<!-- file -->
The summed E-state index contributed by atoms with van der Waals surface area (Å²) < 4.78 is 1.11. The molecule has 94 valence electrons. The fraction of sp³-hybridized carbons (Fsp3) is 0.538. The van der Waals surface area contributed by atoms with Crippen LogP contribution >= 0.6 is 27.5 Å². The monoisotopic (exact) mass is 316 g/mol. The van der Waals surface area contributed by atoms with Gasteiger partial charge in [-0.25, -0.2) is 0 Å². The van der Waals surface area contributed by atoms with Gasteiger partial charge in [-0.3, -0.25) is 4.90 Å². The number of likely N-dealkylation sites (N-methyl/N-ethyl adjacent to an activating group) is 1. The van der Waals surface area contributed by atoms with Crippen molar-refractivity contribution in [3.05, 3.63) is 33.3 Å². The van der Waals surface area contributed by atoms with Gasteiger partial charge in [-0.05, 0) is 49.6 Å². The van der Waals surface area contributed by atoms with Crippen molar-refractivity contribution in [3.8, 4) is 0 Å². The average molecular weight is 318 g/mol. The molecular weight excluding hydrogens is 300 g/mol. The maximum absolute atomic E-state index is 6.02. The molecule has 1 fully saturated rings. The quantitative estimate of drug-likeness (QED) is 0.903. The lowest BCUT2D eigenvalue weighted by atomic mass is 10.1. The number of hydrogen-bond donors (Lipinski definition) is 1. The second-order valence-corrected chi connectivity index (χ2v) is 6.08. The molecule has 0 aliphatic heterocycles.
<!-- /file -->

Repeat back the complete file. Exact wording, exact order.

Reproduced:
The summed E-state index contributed by atoms with van der Waals surface area (Å²) < 4.78 is 1.11. The molecule has 94 valence electrons. The fraction of sp³-hybridized carbons (Fsp3) is 0.538. The van der Waals surface area contributed by atoms with Crippen LogP contribution >= 0.6 is 27.5 Å². The monoisotopic (exact) mass is 316 g/mol. The van der Waals surface area contributed by atoms with Gasteiger partial charge in [-0.25, -0.2) is 0 Å². The van der Waals surface area contributed by atoms with Gasteiger partial charge in [-0.3, -0.25) is 4.90 Å². The number of likely N-dealkylation sites (N-methyl/N-ethyl adjacent to an activating group) is 1. The van der Waals surface area contributed by atoms with Crippen molar-refractivity contribution in [3.05, 3.63) is 33.3 Å². The van der Waals surface area contributed by atoms with Gasteiger partial charge in [-0.05, 0) is 49.6 Å². The van der Waals surface area contributed by atoms with Crippen molar-refractivity contribution in [3.8, 4) is 0 Å². The average molecular weight is 318 g/mol. The molecular weight excluding hydrogens is 300 g/mol. The maximum absolute atomic E-state index is 6.02. The molecule has 1 fully saturated rings. The quantitative estimate of drug-likeness (QED) is 0.903. The lowest BCUT2D eigenvalue weighted by atomic mass is 10.1. The number of hydrogen-bond donors (Lipinski definition) is 1. The second-order valence-corrected chi connectivity index (χ2v) is 6.08. The molecule has 0 aliphatic heterocycles.